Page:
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using LTC3780 and ATX PSU to create Variable Lab Supply

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emmsee

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I started out building a Bench PSU (fixed voltages) from an ATX PSU, but have recently watched several videos on the LTC3780 Buck Boost controller and want to now create a variable bench power supply.
I watched videos to achieve the variability but using a LM317 voltage regulator.
I've seen one YT video using a PSU with the LTC3780, however keeping the ATX separate to the output case.
Not much else out there but I feel it's because the LTC3780 is a recent addition to the mix. It's pedigree is great and it gets top positive feedback from the DIY crowd.
I would de-solder the current and voltage pots and wire in 2 case face potentiometers.
Also insert 2 x voltage/current displays if I go variable and fixed output.
I have a 700 watt (240 volt) Thermaltake PSU which has a very small case (probably too small to fit the LTC 3780 and posts etc).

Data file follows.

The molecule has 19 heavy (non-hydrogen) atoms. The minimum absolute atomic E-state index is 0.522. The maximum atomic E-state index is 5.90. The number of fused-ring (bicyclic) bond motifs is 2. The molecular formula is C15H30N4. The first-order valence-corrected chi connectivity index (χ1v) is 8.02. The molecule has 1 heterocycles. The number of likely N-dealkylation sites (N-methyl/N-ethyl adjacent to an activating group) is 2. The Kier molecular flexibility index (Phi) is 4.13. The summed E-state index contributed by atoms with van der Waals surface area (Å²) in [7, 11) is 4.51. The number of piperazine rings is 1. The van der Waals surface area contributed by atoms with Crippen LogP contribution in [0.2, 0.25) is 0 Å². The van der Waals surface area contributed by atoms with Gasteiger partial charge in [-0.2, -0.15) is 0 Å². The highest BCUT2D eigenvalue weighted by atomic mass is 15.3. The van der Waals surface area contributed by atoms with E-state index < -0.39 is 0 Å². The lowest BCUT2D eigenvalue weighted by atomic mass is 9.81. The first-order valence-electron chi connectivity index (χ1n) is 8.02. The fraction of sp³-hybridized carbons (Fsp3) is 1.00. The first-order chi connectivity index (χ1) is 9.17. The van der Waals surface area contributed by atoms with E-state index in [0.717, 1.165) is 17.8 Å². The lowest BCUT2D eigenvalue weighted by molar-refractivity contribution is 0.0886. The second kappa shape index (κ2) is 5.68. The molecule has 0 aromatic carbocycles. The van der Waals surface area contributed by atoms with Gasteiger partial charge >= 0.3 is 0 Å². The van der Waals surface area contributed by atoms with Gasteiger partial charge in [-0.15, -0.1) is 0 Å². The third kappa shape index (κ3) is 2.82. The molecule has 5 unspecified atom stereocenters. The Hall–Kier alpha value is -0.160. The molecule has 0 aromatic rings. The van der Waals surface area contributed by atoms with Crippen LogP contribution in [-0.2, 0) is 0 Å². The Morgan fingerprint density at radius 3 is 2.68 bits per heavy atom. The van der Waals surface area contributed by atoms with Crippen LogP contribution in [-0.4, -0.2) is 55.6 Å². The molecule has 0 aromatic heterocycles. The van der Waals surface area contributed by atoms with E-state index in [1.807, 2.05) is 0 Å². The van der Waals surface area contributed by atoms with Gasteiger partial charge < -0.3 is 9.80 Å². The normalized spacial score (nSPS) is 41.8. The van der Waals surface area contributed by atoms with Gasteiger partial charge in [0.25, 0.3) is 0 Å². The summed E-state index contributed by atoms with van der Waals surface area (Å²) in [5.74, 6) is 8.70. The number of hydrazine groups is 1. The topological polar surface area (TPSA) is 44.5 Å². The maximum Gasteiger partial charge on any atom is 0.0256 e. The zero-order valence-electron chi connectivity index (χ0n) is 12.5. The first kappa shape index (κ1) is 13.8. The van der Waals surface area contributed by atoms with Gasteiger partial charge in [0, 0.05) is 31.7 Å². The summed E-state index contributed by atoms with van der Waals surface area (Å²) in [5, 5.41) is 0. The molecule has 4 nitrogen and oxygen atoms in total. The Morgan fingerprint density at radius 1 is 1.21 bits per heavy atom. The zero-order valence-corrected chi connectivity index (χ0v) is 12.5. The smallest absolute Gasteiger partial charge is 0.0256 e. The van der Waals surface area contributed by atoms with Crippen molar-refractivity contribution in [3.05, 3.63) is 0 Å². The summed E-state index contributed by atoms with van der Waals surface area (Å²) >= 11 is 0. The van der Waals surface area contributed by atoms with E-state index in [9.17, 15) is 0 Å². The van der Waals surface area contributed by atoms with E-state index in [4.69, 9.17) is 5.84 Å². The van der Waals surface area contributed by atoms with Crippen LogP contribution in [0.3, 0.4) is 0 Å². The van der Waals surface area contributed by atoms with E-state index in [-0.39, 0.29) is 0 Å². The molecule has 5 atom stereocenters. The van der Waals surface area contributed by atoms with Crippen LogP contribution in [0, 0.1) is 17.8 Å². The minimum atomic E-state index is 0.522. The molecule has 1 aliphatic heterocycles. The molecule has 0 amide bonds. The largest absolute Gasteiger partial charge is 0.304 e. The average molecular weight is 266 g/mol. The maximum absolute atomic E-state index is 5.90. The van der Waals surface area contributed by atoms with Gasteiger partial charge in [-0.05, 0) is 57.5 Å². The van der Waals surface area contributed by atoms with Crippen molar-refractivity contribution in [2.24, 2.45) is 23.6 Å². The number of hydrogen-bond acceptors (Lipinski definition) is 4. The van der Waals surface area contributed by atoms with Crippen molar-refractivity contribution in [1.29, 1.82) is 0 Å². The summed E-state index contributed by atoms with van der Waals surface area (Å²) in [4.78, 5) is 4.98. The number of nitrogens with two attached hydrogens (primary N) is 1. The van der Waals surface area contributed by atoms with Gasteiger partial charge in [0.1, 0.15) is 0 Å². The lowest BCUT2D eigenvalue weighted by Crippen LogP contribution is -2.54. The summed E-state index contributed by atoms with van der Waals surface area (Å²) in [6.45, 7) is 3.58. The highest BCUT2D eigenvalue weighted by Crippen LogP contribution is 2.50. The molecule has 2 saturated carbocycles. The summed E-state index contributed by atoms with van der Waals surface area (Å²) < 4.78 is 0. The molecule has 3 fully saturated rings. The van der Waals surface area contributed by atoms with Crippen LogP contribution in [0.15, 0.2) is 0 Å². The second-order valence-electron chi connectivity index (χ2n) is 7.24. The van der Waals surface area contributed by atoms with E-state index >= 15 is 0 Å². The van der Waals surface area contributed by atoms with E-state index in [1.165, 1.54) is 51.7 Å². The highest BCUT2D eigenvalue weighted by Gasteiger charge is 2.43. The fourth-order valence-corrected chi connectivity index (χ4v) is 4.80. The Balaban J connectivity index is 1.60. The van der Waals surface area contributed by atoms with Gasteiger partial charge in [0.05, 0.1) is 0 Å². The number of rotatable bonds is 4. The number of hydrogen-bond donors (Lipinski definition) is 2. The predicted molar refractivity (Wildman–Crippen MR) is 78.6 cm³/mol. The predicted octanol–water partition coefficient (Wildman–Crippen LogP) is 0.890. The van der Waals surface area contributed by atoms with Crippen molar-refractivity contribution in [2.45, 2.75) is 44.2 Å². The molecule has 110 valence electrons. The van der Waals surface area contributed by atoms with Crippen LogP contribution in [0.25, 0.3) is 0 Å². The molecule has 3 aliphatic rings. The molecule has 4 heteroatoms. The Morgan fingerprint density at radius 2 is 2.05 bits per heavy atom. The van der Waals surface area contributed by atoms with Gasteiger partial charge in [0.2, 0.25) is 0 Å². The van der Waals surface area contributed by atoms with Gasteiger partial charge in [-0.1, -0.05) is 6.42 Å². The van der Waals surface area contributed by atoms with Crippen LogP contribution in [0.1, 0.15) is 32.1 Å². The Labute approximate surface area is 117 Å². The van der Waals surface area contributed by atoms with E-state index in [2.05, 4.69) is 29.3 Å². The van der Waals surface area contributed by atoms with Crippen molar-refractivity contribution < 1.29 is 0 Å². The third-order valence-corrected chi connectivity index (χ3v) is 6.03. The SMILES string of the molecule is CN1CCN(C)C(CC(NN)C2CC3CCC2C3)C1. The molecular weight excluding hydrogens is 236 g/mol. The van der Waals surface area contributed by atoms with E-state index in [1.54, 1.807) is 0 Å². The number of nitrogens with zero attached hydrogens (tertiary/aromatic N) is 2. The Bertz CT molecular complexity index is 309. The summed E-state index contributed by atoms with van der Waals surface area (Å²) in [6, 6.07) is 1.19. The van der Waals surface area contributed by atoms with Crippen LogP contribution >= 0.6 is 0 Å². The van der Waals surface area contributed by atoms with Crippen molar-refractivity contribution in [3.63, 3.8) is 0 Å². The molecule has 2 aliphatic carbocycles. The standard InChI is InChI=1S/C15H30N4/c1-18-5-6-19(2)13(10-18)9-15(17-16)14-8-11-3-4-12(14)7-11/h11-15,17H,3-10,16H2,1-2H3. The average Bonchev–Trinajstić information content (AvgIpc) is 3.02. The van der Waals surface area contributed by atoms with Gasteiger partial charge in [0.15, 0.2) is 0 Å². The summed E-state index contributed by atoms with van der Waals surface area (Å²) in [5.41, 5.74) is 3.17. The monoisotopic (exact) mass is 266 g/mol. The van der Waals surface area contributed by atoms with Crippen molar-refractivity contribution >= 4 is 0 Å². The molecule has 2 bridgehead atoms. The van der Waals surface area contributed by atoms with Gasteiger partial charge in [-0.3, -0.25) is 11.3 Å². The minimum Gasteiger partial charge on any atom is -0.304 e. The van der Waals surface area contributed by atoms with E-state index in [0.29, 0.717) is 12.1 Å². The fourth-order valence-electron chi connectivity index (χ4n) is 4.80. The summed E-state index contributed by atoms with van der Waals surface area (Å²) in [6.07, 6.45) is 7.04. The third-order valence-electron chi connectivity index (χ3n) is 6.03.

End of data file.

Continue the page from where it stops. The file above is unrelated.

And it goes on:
This is a new (and new style) PSU with +5v, +3.3v,+12v1, +12v2,-12v,+5vsb as well as the usual - voltages.
The 12v1 has highest current at 30 amps, with the second 12v at 22 amps,The +5vsb has 2.5 amps,+5v has 15A, plus 3.3v has 24A
I've ordered a larger all metal case into which I propose to attach the Thermaltake case plus the LTC and all the attachments.
1/ is this method (using an LTC3780) of achieving the variable output feasible?
I'll be using it to charge a balanced 7S4P 18650 battery pack among many others.
2/ should I screw or glue the Thermaltake to the new case (thinking of the grounding)?
3/ Use +12v1 or +12v2 for primary power to the LTC3780?
4/ Use the +5vsb attached to a usb for 5v charging?
5/ use the unused +12v for a fixed 12v output?
6/ The PSU has 23 x black, 4 x +12v2 and 7 x +12v1 wires; how many black should I group for the LTC ground - does it matter?
7/ use all 7 of the +12v1 (30 amp) for the LTC positive, if not how many?
There are many mentions in You Tube videos of cutting off unused wires, but none that mention precisely what to do with them and how short to cut them. I assume (silly of me?) each unused cut wire should be isolated with either electrical tape or liquid electrical tape then combined in tape and hidden out of the way. Any advice would be much appreciated.

The new case has plastic surrounds that isolate the face/back from the top/bottom/sides.
8/ Should I strap connect all surfaces?